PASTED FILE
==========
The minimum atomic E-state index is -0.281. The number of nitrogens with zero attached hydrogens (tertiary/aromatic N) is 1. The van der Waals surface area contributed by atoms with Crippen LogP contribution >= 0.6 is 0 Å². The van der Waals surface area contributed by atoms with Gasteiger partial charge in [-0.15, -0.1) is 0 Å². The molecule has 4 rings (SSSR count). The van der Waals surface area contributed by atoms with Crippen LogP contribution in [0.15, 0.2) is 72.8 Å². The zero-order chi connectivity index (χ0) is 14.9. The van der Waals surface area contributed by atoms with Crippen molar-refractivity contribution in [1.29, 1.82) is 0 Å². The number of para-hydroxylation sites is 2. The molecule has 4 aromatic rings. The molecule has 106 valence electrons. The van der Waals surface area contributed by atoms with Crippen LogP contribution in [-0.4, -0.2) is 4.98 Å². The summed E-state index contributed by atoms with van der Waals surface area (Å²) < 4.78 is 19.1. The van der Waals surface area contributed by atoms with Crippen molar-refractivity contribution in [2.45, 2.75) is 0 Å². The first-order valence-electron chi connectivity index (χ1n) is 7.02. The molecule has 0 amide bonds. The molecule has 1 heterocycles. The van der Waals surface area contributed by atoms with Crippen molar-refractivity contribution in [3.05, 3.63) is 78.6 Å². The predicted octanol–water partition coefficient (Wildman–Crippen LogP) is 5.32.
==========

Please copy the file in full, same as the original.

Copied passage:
The minimum atomic E-state index is -0.281. The number of nitrogens with zero attached hydrogens (tertiary/aromatic N) is 1. The van der Waals surface area contributed by atoms with Crippen LogP contribution >= 0.6 is 0 Å². The van der Waals surface area contributed by atoms with Gasteiger partial charge in [-0.15, -0.1) is 0 Å². The molecule has 4 rings (SSSR count). The van der Waals surface area contributed by atoms with Crippen LogP contribution in [0.15, 0.2) is 72.8 Å². The zero-order chi connectivity index (χ0) is 14.9. The van der Waals surface area contributed by atoms with Crippen molar-refractivity contribution in [1.29, 1.82) is 0 Å². The number of para-hydroxylation sites is 2. The molecule has 4 aromatic rings. The molecule has 106 valence electrons. The van der Waals surface area contributed by atoms with Crippen LogP contribution in [-0.4, -0.2) is 4.98 Å². The summed E-state index contributed by atoms with van der Waals surface area (Å²) < 4.78 is 19.1. The van der Waals surface area contributed by atoms with Crippen molar-refractivity contribution in [2.45, 2.75) is 0 Å². The first-order valence-electron chi connectivity index (χ1n) is 7.02. The molecule has 0 amide bonds. The molecule has 1 heterocycles. The van der Waals surface area contributed by atoms with Crippen molar-refractivity contribution in [3.05, 3.63) is 78.6 Å². The predicted octanol–water partition coefficient (Wildman–Crippen LogP) is 5.32.